A week ago today Tracy (my wife) and I lay on our sofa and watched the service of remembrance which took place in Westminster Abbey – remembering the very day and hour Great Britain declared war on Germany 100 years previous.

The Great War, which later became known as World War One, was a dirty, gritty and bloody affair. There were many casualties, hundreds of thousands of people lost their lives and the contours of European history are very different as a result of this war. However, this war was one of many in the effort to secure our continued freedom.

The Shrine of Remembrance - Image Courtesy of Kay Adams
The Shrine of Remembrance – Image Courtesy of Kay Adams

In light of that it is unsurprising that people wish to commemorate and remember the huge sacrifice of lives given – the most costly among all the sacrifices made.

It is not only through services of remembrance that the sacrifice of others is commemorated. There are many poems, works of art, memorials and graves which also commemorate the sacrifice made. One in particular is world famous – the Shrine of Remembrance in Kings Domain, Melbourne, Austrailia.

This particular memorial is perhaps most famous for its poignant inscription which reads, “Greater love hath no man”. In addition, apparently the memorial is designed in such a way that once a year (on the 11th November at 11 a.m.) a ray of sunlight shines on the word ‘love’. But, I wonder how many people who visit this memorial know where this inscription is taken from?

It is in John 15:13 that Jesus utters the words which were later inscribed upon the Shrine of Remembrance, “Greater love has no one than this, that someone lay down his life for his friends” (ESV).

Jesus is just after proclaiming, “I am the true vine” (Jn. 15:1). He proceeds to tell the disciples that they are now to abide in Him, who is the vine (vv. 4-6). The way to abide in Jesus appears to be living a new life in which the disciples live in obedience to all Jesus commands (v. 10). One way in which they do this is by loving one another as Jesus has loved them (v. 12). Therefore, Jesus’ remarkable statement – “Greater love has no one than this, that someone lay down his life for his friends” – is undoubtedly a call for the disciples to exercise sacrificial love for each other.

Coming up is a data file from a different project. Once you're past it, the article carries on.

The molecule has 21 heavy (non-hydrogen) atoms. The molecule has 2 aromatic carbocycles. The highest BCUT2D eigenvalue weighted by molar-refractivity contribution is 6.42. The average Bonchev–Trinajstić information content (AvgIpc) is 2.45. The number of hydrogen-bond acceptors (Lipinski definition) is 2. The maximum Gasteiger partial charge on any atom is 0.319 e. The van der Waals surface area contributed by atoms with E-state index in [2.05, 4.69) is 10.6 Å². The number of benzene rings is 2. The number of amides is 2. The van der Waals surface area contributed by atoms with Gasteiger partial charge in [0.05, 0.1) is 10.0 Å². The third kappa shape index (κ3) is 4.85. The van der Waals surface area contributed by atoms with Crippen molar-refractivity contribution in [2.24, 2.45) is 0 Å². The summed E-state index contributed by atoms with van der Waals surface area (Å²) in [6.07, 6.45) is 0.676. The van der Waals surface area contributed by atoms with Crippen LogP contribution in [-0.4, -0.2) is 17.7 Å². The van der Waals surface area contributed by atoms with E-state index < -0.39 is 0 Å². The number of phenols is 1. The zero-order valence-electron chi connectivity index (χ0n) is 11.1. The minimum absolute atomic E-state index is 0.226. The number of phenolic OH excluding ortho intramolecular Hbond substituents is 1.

I believe that this makes it right for us to remember and consider the sacrificial love of others who, in defence of their friends and family, laid down their lives. I think it right that we remember and consider these lives even if we are pacifists or believed The Great War to be unjust.

However, remembering human sacrificial love should never be where we stop as Christians. Indeed, this is not where Jesus’ remarkable statement stops either. John’s Gospel is rich with theological imagery, and in many plain and simple statements we see a foreshadowing of a greater reality. This statement is one such instance of a plain and simple statement foreshadowing a greater reality.

This statement is found right at the centre of a section of teaching where Jesus is teaching and preparing his disciples for future events – In chapter 13:1-20 John recounts the evening that Jesus washed the disciples feet, foreshadowing the great service Jesus would execute on the cross, and John 17 Jesus then prepares his disciples for life without him. Therefore, Jesus is undoubtedly nodding toward the cross in which greater love will be displayed as he lays down his life for his friends. Barrett captures the mood with his comment, “The eternal divine love reached its complete and unsurpassable expression in the death of Christ, which was at the same time the death of a man for his friends” (quoted in D. A. Carson, Pillar New Testament Commentary: The Gospel According to John, pg. 521).

In fact, Jesus love is greater in that he not only laid down his life for his friends, but also for his enemies (Rom. 5:10). What we observe here in this short statement then is a greater love. In light of this, all remembrance and commemoration must look beyond the human sacrifices to the divine sacrifice which is the greater love. We must beware of only appreciating the laying down of lives by mere men, when there has been the laying down of life by the God-man.